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OCZ Onyx SSDs Start Under $100

On Wednesday OCZ Technology Group, Inc. revealed its new line of Onyx SATA II 2.5-inch solid state drives. The new series targets customers looking for both high performance and "exceptional value," with prices starting just under $100 for the 32 GB model. This should be ideal for consumers leaving the traditional HDD scene and wanting to test the SSD waters without sinking a load of funds into the new technology.

OCZ's new Onyx SSDs are MLC-based and use the Indilinx Amigos controller. The series also features read speeds of up to 125MB/s, write speeds of up to 70MB/s, 64MB of on-board cache, 3.0Gb/s interface, and TRIM support, rounding out an attractive-yet-cheap package.

“Designed to offer the best of both worlds, the new OCZ Onyx SSD delivers the speed and reliability of solid state storage to mainstream consumers at an aggressive price point that makes the technology more accessible to customers who want to take advantage of all the benefits of the SSDs without incurring the high cost normally associated with the solution," said Ryan Petersen, CEO of the OCZ Technology Group.

This may be the way to go for Windows XP users ready to upgrade their laptops, tossing out the clunky HDD for this super-fast 32GB drive. Granted that's not the best storage capacity for downloading media or installing over-stuffed games, it should at least provide an impressive performance boost on the go.

  • industrial_zman
    32GB, come on, realy?!? What have you been smoking OCZ. Yeah I know this would make a great boot disk for a GUIless Linux, however most people buying the SSD are Windows platform people that would need a lot more than that to boot. I would only use a drive that size for my virtual memory.
    Reply
  • randomizer
    I have Windows 7 x64, 3DS Max, Office 2007 and numerous other programs installed on a 30GB OCZ Vertex. I still have 10GB free. I don't know why you think only a command-line Linux distro would work.
    Reply
  • The Greater Good
    125 / 70 is too slow. I'd rather spend the extra 20-40 bucks and get read speeds up to 250 MB/s. Then again, I'd just buy two or three and run a disk stripe. Not using these slow things, however...
    Reply
  • yzfr1guy
    industrial_zman32GB, come on, realy?!? What have you been smoking OCZ. Yeah I know this would make a great boot disk for a GUIless Linux, however most people buying the SSD are Windows platform people that would need a lot more than that to boot. I would only use a drive that size for my virtual memory.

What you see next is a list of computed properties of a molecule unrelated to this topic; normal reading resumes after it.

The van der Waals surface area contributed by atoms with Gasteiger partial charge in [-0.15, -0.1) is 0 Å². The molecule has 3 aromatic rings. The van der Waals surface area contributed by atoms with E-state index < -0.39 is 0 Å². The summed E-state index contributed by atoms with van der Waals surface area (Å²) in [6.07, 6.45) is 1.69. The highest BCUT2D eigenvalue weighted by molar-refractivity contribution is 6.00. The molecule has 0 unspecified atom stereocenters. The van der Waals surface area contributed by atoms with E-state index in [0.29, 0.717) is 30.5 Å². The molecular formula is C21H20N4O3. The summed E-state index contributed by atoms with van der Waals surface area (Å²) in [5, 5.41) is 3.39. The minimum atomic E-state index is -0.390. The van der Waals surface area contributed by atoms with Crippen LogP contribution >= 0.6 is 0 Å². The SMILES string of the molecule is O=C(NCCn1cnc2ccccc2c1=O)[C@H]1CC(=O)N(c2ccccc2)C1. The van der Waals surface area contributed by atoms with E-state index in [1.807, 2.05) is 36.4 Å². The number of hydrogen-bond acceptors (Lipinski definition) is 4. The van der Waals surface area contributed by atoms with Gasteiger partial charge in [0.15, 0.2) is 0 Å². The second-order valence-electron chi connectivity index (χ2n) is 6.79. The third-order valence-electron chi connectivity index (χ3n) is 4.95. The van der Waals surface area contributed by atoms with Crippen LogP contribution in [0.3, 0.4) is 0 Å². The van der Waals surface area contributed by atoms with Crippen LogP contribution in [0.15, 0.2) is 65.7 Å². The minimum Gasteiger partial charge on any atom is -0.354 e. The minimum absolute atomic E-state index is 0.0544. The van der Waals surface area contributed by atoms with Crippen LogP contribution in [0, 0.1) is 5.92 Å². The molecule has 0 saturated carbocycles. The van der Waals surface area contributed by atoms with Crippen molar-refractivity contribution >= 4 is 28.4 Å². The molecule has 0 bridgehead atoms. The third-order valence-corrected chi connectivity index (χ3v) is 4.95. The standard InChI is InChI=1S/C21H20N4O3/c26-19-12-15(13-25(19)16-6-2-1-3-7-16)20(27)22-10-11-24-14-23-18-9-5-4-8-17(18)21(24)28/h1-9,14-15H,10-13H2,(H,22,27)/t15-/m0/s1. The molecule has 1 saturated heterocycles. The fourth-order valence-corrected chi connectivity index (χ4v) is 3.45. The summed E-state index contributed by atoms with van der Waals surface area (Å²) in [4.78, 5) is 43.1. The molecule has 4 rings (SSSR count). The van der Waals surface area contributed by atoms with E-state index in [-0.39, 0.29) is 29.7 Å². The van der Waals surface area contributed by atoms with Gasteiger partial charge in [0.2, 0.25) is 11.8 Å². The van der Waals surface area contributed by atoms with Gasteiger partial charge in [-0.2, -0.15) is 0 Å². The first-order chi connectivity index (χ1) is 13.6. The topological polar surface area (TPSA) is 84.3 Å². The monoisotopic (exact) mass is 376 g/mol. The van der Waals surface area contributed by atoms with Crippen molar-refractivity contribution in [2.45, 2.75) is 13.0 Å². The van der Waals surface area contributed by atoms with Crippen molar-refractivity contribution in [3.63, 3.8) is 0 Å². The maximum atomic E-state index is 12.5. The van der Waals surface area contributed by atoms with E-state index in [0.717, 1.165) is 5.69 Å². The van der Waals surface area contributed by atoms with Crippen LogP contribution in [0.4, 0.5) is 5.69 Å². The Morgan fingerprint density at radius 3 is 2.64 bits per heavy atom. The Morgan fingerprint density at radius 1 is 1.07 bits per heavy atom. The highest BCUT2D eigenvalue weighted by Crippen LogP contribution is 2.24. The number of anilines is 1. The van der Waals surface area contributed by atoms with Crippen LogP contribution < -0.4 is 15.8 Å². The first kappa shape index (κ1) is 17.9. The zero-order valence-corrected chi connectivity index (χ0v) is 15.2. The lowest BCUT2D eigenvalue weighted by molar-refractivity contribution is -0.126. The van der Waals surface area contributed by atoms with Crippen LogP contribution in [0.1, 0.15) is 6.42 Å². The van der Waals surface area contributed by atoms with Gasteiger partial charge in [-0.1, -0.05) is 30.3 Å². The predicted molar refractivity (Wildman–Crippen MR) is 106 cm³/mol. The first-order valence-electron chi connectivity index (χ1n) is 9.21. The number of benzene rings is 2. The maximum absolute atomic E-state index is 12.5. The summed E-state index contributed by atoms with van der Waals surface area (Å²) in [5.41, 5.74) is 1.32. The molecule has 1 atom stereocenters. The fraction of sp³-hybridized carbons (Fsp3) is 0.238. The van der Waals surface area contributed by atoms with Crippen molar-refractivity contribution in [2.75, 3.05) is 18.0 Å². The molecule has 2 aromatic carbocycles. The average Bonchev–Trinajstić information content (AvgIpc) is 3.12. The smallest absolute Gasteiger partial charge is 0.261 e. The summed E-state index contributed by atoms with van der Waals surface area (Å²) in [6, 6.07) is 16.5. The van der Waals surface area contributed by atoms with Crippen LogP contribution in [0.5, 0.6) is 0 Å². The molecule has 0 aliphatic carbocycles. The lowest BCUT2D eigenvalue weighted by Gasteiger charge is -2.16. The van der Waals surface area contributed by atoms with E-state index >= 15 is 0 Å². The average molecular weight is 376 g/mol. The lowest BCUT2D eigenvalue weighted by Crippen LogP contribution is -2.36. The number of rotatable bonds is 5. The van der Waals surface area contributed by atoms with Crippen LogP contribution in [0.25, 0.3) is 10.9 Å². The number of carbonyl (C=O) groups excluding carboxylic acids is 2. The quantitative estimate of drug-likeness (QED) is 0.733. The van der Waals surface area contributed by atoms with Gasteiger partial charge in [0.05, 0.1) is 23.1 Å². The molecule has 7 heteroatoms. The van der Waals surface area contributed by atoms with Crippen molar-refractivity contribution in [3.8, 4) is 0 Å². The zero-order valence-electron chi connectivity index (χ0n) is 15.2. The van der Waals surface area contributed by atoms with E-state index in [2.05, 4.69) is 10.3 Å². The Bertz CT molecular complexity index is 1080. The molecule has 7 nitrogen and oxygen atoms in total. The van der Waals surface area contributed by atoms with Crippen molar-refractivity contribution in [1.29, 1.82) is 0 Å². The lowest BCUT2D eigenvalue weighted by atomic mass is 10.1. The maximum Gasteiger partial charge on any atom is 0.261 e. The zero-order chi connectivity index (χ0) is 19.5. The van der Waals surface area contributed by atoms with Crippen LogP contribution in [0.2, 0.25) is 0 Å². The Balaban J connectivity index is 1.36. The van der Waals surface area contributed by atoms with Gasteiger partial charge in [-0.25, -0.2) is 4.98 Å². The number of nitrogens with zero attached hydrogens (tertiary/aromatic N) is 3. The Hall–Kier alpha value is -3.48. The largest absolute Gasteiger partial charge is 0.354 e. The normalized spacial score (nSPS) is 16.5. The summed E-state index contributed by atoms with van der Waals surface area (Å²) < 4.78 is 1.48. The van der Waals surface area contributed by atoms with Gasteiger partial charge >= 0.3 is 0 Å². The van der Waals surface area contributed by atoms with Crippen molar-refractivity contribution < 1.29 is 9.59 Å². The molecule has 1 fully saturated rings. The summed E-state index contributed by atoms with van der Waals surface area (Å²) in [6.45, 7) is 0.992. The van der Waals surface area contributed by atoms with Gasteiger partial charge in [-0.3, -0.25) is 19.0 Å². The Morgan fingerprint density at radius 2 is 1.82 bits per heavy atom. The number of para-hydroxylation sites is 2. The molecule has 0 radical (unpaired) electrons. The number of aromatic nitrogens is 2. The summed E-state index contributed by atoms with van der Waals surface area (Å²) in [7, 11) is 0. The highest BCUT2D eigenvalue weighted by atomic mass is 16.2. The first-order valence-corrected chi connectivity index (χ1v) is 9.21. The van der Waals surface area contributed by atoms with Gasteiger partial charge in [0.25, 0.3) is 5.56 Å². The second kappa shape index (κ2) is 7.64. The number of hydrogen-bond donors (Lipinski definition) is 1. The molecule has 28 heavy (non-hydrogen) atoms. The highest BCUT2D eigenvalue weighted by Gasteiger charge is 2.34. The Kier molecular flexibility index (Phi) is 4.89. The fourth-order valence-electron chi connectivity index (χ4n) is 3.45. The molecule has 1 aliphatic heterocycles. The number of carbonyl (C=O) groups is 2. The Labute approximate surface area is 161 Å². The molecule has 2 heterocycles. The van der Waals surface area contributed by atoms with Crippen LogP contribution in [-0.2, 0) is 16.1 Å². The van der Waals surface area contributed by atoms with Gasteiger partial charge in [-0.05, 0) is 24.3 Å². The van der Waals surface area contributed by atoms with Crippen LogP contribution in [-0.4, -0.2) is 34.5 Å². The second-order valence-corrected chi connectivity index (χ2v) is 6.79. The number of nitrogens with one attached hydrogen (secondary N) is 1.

You could install several Windows installations on a drive of this size, what the h4ck are you smoking n00b? with 32 gigs I could nicely install both Win7 and Xp with adequate room for page files and tons of pr0n :)
    Reply
  • mavanhel
    This wouldn't be a bad choice at all for a netbook user with an HDD (like I) instead of an SSD. I run Linux and it's really just for the internet so you don't need a lot of data storage, so 32GB would be just fine.
    Reply
  • vant
    I don't like this article.

    Reason - It's equivalent to reporting a new car for sale and stating how big the brakes are, but neglecting to say how fast it can stop.

    Randoms please.
    Reply
  • husker
    Not a good deal at over $3 per GB for a sub par SSD.
    Reply
  • razor512
    For like $30-40 more, you get a hard drive with twice the read speeds.

    and 32GB is not enough. While it can work bot booting windows. it doesn't help for much else.

    wow so windows boots in about 10 seconds instead of the usual 15 seconds (windows XP boots in about 15 seconds for me on my 1TB western digital black drive)

    If I get a SSD, I want enough space for the OS to make it boot faster and I also want to be able to install my games on it. A ssd is great for gaming as you can load maps faster. (great for games like battlefield 2 where if you load first, you get first dibs on the jets and tanks and stuff)

    I also want to improve the loading speeds and responsiveness of programs like photoshop, maya 3d and my various video and audio editors

    (when working on a large project, you can easily wind up with image files that are multiple GB in size each and I will have multiple files in the 1-3GB range open at the same time in more than 1 program (especially since many of the programs that I use can detect changes in the file and update to reflect the new changed, I will have multiple editing apps opened, each opening some of the same file and each doing their own memory and hard drive caching of the data. This is not a easy problem to fix with RAM, you need a fast hard drive.

    my current solution is to put their scratch disks each on their own hard drive (photoshop gets use of the 1TB drive, and the other apps get use of my 120GB, 500GB 80GB and 60GB drive)

    I would love to have photoshop, maya3d and adobe aftereffects use a SSD while also being installed on one, but there just too small and large ones cost too much
    Reply
  • ben850
    huskerNot a good deal at over $3 per GB for a sub par SSD.
    Agreed, but still far better than just a few months ago! The light at the end of the SSD tunnel is getting bigger :)
    Reply
  • abzillah
    Kingston SSD drives seem like a better value and better performance. For example, 64GB kinstong SSD for 144 dollars with 200MB read and 110MB write. Perfect for a netbook!
    Reply